I suggest you pause to appreciate the Cap Times as the feisty, locally owned and historic institution it is — a beacon of progressive opinion, a source for probing and objective news and information, and a fountain of big-impact local philanthropy through our Evjue Foundation.

In the bigger picture, it is hard to adequately describe the rolling revulsion many of us feel about Donald Trump, the feeling that it cannot get any worse and then somehow in the next news cycle it does. It has much to do with his repugnant racism, sexism and self-adoration, but it is his lying that has been perhaps most shocking and yet routine.

Within Wisconsin, one-party Republican rule grinds on, as it has all of this decade, fracturing what was a Wisconsin spirit of good-government collaboration with the toxic politics of resentment. Republicans, as always, remain bad at governing, superb at demonizing. They talk about helping “hardworking taxpayers” when, in fact, they haven’t helped them at all, but instead fostered divisions.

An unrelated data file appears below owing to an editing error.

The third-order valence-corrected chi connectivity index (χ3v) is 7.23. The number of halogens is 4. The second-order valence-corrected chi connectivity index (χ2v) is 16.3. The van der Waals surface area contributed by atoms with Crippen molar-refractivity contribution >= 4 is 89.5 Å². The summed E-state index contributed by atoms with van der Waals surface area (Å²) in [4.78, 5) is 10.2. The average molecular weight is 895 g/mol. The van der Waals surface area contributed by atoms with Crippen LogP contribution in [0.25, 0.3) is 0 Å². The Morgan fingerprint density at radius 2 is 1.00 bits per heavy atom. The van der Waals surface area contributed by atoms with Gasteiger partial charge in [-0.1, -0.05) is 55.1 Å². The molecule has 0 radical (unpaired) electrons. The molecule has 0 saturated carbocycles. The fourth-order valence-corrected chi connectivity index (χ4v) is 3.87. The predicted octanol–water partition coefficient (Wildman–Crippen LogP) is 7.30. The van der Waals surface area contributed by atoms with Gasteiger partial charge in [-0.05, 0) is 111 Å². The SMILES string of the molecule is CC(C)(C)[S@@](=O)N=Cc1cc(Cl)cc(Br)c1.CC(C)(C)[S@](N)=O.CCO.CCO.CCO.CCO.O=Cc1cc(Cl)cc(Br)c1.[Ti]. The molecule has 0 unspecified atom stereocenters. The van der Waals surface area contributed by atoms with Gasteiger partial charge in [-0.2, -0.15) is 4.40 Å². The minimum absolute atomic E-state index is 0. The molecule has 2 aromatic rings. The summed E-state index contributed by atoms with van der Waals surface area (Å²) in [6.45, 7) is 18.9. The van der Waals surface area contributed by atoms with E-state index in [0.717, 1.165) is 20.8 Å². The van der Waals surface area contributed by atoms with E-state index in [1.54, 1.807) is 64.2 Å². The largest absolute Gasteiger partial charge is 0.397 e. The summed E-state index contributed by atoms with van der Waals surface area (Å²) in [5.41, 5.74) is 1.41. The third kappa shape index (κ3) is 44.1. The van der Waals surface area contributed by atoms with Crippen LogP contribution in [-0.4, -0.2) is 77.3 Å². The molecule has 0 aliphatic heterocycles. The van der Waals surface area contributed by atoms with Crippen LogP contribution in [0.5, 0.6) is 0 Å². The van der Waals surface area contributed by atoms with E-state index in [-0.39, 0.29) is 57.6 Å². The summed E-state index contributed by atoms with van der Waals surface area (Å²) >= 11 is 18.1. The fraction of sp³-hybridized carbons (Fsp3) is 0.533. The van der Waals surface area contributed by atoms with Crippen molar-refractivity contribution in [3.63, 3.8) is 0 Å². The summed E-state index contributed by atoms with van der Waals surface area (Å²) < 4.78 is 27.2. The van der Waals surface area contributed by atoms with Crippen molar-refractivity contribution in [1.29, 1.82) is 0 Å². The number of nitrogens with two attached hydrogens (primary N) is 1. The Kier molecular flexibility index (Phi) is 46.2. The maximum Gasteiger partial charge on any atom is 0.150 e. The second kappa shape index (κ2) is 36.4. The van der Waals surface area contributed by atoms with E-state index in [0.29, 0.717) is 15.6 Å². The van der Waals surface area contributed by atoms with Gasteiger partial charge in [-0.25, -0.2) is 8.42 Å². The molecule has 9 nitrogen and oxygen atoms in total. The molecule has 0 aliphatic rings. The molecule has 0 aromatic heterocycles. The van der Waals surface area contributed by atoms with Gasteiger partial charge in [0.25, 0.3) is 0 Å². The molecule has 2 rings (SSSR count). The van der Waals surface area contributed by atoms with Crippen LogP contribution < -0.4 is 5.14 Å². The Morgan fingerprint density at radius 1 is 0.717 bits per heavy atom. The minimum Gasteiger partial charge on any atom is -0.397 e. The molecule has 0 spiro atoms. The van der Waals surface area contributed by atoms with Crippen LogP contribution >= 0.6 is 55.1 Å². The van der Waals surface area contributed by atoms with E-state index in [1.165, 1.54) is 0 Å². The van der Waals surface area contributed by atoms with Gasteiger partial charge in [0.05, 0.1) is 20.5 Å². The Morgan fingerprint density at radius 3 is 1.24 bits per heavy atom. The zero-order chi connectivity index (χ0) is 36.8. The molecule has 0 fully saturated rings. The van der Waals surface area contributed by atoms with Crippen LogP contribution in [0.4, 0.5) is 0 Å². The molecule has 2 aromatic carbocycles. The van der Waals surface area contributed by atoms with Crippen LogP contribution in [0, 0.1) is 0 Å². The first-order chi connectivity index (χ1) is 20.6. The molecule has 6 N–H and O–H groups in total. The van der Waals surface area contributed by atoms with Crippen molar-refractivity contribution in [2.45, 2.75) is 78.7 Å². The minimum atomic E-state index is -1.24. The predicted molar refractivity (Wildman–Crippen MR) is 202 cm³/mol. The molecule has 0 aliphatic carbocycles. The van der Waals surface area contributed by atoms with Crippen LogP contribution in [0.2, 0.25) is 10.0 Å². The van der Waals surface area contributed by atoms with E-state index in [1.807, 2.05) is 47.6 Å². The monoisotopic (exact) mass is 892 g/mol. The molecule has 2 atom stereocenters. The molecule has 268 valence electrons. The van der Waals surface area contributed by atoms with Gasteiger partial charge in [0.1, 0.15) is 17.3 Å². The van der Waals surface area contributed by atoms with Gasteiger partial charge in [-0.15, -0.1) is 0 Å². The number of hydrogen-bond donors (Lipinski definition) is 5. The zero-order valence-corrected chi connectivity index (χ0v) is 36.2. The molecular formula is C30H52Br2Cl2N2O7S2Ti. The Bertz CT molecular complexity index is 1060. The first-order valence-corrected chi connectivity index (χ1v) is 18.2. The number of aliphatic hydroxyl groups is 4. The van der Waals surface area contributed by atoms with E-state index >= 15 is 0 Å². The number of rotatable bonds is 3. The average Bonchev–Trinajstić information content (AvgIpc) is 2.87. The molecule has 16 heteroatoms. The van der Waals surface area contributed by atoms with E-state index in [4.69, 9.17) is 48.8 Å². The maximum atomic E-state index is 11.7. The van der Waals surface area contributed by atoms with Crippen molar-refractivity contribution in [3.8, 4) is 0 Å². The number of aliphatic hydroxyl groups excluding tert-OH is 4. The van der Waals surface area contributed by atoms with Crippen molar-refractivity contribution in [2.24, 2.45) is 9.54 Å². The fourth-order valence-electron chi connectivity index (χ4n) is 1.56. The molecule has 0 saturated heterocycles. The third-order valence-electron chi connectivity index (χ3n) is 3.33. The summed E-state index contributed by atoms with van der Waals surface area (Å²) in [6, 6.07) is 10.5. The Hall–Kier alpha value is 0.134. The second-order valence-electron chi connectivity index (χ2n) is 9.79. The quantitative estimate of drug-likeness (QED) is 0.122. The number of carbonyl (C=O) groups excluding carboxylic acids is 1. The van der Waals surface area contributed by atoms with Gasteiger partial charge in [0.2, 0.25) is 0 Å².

Republicans have served their donor class by cutting taxes and regulations for big shots while harming the state’s traditionally excellent public education systems. They protect themselves from removal via outrageous gerrymandering of political boundaries and voter suppression. And like Trump, Scott Walker has no apparent interest in being governor for everyone, only for his base.

In sum, things are suboptimal.

The stress survey revealed 95 percent of respondents follow the news regularly, even though more than half say doing so causes them stress. “Understanding that we all still need to be informed about the news, it’s time to make a priority to be thoughtful about how often and what type of media we consume,” said Evans, the group’s CEO.